Attacks on the Press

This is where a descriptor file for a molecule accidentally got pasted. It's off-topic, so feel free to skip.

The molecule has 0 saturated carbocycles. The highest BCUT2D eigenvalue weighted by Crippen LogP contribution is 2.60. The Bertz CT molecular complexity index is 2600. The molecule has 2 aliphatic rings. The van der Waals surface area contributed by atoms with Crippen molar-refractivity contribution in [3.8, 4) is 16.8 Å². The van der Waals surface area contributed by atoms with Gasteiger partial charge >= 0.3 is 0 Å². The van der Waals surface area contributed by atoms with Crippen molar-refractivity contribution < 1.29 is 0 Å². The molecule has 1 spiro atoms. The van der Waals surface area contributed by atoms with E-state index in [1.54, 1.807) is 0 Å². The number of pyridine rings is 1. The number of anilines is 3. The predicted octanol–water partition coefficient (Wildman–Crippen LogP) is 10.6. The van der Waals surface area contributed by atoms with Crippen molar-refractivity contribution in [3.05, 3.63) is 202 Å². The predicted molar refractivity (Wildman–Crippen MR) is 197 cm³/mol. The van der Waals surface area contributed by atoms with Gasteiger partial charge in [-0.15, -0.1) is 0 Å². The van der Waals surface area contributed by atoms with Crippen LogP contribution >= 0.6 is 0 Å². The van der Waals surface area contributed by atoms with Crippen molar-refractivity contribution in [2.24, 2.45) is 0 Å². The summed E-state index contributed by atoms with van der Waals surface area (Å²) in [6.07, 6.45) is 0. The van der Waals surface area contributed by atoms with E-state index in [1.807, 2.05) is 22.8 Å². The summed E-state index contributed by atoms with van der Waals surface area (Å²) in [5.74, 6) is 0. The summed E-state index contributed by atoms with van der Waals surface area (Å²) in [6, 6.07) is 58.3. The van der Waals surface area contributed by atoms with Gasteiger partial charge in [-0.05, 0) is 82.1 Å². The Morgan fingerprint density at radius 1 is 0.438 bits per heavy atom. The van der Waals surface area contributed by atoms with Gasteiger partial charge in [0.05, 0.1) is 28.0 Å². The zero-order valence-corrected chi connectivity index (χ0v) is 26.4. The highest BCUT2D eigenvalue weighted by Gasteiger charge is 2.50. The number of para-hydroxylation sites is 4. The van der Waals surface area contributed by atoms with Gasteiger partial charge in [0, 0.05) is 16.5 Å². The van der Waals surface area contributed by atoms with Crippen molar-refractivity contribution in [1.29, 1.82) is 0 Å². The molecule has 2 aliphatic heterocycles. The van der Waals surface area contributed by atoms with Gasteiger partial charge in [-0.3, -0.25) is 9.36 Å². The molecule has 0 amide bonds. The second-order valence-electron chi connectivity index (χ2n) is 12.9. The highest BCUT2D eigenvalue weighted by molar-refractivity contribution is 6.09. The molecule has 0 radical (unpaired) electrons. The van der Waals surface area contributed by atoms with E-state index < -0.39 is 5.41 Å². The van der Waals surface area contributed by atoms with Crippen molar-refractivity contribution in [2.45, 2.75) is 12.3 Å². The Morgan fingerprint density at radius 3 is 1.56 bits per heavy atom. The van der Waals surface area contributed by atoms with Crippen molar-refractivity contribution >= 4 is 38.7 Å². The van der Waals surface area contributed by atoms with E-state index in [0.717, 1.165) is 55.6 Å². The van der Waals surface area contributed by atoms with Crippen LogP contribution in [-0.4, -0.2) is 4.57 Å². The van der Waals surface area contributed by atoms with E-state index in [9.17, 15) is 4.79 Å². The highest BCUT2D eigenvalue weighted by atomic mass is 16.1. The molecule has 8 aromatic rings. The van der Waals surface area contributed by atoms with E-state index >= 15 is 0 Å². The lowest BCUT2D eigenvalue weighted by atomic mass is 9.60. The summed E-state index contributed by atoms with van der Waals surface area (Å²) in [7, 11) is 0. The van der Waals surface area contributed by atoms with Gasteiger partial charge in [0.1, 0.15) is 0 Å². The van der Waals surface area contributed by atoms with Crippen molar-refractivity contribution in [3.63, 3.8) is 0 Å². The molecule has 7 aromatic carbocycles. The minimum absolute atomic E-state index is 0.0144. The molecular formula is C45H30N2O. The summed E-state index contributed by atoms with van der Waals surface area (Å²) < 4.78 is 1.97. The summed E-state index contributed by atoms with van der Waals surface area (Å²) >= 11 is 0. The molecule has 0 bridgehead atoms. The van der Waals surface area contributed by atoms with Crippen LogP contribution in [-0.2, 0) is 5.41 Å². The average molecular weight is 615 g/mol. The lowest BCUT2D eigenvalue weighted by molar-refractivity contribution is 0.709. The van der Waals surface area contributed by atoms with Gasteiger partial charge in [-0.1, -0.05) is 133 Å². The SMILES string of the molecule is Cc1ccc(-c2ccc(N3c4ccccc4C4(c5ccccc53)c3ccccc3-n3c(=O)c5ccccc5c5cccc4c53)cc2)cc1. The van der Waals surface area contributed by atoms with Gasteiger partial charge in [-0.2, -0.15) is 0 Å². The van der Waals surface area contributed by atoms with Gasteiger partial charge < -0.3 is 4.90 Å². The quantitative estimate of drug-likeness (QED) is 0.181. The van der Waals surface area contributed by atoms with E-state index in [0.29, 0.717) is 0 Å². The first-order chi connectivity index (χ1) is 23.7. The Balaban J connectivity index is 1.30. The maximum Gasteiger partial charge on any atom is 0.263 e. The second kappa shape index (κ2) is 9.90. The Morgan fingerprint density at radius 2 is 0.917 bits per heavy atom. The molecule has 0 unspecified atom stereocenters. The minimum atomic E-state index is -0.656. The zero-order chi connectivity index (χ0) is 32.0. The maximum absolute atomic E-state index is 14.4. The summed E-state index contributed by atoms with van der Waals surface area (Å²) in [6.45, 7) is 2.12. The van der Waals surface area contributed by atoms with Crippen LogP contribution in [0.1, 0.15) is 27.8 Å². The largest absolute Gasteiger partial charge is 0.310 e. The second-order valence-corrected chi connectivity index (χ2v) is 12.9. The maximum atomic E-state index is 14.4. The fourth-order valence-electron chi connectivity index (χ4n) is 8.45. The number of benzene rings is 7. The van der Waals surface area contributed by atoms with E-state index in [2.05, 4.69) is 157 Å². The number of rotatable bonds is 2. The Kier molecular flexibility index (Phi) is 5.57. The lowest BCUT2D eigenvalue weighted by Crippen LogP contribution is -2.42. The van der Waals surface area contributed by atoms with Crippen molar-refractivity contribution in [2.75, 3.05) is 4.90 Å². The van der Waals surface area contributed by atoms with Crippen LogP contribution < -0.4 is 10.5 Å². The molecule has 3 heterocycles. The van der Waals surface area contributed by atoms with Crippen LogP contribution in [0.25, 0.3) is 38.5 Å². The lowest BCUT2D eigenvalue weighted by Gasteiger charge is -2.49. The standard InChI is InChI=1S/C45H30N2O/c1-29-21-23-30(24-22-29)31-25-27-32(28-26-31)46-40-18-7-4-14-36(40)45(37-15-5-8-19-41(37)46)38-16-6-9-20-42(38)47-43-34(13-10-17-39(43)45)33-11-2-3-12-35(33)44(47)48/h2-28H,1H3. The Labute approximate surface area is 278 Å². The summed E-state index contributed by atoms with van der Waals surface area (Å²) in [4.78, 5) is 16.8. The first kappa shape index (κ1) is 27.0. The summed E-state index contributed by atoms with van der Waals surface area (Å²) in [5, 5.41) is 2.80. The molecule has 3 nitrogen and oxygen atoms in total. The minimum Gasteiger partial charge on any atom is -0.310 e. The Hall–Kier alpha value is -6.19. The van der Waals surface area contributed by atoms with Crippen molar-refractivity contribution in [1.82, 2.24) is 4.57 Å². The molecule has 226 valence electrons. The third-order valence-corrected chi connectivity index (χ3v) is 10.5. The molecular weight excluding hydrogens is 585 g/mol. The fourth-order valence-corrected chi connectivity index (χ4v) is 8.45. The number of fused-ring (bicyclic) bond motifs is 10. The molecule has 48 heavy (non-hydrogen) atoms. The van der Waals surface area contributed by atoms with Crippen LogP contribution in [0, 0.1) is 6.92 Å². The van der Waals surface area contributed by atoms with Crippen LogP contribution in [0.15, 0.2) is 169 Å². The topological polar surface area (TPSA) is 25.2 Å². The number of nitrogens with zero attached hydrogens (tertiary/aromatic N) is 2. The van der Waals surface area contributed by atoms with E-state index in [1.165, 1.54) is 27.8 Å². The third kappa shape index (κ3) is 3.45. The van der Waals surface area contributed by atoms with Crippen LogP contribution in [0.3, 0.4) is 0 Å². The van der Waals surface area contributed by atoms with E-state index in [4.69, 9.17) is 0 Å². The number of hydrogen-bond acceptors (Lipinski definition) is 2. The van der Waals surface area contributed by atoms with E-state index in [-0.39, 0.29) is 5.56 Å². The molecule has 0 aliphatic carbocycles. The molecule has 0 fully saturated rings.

Although the motives remained unconfirmed in late year, the murders of Chhattisgarh's Umesh Rajput and Mumbai crime reporter Jyotirmoy Dey reminded colleagues of the risk of violence. India remained on CPJ's Impunity Index, a ranking of countries in which journalists are murdered regularly and authorities fail to solve the crimes. Violent clashes between insurgents and government forces in states such as Kashmir challenged reporters' ability to work. In a mid-year report, The Hoot, a media issues website, recorded nine journalist assaults between January and May, including four in Orissa, where industrialization and Maoists had each displaced local residents. Authorities retaliated against critical reporting with antistate charges: Two journalists were jailed for allegedly supporting rebels after they criticized the impact of anti-Maoist campaigns on civilians. Journalists who exposed police ineptitude and corruption faced jail time. Politicians and businessmen muzzled reporters with legal action, including defamation, which authorities failed to decriminalize. Internet penetration was relatively low but growing, prompting the government to pass regulations that could suppress online dissent.